The Ulster Unionist Party: Country Before Party?

The first thing to say in respect of this book is a big thank you to the leadership of the UUP from all five authors. The UUP has undergone some tough times over the last two decades but the five most recent leaders could not have been more supportive of the survey of party members underpinning this volume. The book includes extensive interviews with the UUP’s five most recent leaders: Trimble, Empey, Elliott, Nesbitt and Swann, to analyse why the UUP went into decline, their efforts to reverse the tide and what can now be done. The book also involved lots of interviews and focus groups with ordinary members. It is laudable that a party leadership wants to know what its members truly think, even if some of those findings are uncomfortable.


It may surprise some that the UUP remains considerably larger than the DUP. However, its members are less active than those of the DUP. Whilst almost one-third of DUP members claim to be very active, only one-in-five UUP members does likewise. 18% of UUP members joined their party before 1967, when the DUP did not even exist, so they can be regarded as extremely loyal – one of the biggest strengths of the UUP.

The UUP’s traditional strength in Fermanagh remains: nearly one-in-five UUP members live in Northern Ireland’s least-populated county (compared to only 8% of the DUP’s membership). Members see themselves as more middle-class than the DUP. Alongside the old geographical distinctions lie lingering class differences. Whilst the current UUP leader has stressed his working-class background, almost half of UUP members said they were middle-class, compared to 36% of DUP members. Unsurprisingly, most party members are male, although the two-to-one ratio is slightly healthier than that in the DUP (72% male).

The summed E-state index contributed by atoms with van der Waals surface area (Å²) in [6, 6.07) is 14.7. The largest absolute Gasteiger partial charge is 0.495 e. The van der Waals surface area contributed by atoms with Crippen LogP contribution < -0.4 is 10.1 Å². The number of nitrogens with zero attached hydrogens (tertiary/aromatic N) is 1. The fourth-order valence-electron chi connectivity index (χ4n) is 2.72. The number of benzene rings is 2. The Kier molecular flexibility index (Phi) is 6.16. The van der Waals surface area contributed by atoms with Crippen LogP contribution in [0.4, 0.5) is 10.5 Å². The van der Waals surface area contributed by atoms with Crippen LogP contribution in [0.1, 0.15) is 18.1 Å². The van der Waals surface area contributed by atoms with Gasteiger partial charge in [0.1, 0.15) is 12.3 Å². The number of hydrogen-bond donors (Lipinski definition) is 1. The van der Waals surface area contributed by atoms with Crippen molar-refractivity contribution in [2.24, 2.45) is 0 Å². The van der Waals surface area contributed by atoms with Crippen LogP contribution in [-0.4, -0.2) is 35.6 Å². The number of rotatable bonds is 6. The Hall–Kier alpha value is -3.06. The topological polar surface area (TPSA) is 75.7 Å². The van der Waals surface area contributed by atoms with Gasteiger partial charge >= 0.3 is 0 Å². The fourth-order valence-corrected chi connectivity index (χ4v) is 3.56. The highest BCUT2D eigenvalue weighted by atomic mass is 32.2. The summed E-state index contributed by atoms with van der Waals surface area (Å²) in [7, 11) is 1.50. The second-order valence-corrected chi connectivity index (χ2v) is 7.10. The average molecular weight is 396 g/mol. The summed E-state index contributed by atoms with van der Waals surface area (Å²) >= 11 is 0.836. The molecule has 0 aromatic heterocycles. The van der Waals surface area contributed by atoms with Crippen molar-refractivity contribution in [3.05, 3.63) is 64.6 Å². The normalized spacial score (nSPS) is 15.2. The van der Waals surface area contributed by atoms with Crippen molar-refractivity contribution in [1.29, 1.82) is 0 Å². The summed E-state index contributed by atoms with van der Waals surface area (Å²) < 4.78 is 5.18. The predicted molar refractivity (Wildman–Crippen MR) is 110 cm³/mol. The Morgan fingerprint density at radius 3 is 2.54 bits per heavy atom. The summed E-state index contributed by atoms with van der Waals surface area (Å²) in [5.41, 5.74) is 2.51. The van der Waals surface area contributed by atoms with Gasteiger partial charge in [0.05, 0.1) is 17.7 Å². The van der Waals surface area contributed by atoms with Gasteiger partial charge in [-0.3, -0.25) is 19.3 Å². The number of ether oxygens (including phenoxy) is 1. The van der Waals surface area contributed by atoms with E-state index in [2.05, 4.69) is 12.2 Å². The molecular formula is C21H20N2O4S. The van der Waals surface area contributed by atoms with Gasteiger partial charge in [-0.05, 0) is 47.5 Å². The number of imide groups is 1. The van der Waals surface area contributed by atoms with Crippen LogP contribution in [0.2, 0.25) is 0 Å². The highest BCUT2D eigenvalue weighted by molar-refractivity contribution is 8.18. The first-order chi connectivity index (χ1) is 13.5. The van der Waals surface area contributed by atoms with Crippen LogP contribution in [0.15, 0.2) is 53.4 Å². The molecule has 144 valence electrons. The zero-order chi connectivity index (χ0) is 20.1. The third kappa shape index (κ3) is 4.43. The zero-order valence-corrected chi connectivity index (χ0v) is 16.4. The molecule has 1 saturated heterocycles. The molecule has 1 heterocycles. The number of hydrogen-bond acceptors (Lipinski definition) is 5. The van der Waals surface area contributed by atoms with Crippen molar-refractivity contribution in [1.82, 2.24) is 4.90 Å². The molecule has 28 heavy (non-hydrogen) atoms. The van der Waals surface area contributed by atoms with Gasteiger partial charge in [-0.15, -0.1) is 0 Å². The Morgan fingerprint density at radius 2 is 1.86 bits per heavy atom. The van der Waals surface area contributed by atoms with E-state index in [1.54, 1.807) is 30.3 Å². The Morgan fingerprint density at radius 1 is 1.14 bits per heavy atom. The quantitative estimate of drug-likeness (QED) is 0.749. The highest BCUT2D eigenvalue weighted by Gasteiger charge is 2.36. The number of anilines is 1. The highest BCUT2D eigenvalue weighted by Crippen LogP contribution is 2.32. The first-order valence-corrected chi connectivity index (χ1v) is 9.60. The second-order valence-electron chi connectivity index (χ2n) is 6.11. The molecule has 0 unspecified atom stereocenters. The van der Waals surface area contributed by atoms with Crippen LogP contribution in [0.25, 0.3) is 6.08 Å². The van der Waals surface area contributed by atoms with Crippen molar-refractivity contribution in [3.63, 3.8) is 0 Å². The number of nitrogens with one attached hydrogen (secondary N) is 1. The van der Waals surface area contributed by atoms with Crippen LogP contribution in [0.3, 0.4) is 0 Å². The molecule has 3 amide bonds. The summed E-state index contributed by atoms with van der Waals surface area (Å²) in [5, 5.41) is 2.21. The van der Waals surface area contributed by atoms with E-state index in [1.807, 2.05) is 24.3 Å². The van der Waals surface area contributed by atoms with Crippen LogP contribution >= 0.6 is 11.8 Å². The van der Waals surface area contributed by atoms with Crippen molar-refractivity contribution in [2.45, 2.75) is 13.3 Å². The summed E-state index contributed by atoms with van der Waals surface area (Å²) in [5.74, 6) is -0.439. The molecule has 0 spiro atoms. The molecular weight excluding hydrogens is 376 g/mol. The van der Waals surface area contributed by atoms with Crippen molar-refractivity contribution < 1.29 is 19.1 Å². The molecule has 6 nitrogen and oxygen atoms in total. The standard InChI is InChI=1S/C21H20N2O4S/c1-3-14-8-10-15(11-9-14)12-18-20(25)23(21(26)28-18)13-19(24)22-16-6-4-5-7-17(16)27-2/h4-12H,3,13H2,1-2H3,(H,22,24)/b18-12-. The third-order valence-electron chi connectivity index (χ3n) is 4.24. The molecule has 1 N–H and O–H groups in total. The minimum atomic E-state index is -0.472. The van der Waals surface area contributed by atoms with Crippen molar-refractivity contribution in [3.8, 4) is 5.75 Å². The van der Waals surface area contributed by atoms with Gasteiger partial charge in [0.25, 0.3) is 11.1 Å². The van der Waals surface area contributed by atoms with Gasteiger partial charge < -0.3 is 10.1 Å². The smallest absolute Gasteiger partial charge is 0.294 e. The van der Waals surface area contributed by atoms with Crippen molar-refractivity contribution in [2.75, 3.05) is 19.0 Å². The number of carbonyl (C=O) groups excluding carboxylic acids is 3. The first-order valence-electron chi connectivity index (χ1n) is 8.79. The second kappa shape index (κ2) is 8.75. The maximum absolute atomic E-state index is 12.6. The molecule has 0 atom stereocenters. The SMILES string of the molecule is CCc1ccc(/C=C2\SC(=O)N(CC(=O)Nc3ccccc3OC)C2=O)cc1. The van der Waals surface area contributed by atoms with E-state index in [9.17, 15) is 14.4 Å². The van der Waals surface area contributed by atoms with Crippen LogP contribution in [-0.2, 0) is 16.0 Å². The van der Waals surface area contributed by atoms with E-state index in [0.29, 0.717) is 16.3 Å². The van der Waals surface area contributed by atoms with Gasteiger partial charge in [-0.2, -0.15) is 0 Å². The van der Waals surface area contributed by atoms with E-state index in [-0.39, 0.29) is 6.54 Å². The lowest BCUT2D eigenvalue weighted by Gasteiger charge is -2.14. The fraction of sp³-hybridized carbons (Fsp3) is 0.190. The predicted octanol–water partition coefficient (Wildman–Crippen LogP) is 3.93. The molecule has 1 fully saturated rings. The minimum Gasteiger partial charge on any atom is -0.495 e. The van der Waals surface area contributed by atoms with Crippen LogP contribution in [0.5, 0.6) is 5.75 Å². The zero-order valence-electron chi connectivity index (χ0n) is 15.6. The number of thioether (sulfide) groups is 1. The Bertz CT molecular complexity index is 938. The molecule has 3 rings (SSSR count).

The myth of the integrationist UUP persists but is nonsense. 83% of members support devolution, compared to only 12% wanting direct rule. Given what happened within, it does not startle that UUP members are more supportive of the Assembly (79%) than the Executive (58%). In terms of arguably the deal-breaking Assembly fracture, UUP members are on the same page as the DUP. 93% believe that ‘only English should be the official language in Northern Ireland’ and only 4% believe that ‘English and Irish should have equal status as languages in Northern Ireland’.

Political decline and insecurities

Many UUP members feel it was their party that paid a high price for taking risks for peace. 77% believe that nationalists benefited more than unionists during the peace process – and only 5% believe that unionists were the primary beneficiaries. Only 27% of members believe that ‘there is a lasting peace in Northern Ireland’ and only 34% believe that policing has benefited from Sinn Fein’s participation on policing boards. More positively, more UUP members think that most Catholics now support the PSNI than do not (45% to 28%). The UUP continues to believe that the party helped resolve the constitutional question. 77% of members believe that ‘it has become more likely that Northern Ireland will stay part of the UK’ due to the Belfast Agreement.

Many members are rueful over what happened regarding the Belfast Agreement but don’t agree what did most damage. For example, Danny Kennedy says ‘we fatally produced a slogan that says, No guns No government’. The book indicates that Trimble was perhaps less obsessed with IRA decommissioning than might be supposed. The former UUP leader had suggested alternative confidence-building measures to the British government. In terms of Trimble’s fall, one colleague relates how he unsuccessfully tried to persuade Trimble to stand aside before the 2005 election as he could see humiliation looming for the UUP leader. Defections caused bitterness. Arlene Foster and Jeffrey Donaldson are denounced as ‘total hypocrites’ by former MLA Ross Hussey. Tom Elliott claims the first he heard that his Fermanagh colleague Foster had left was on the BBC’s Evening Extra programme.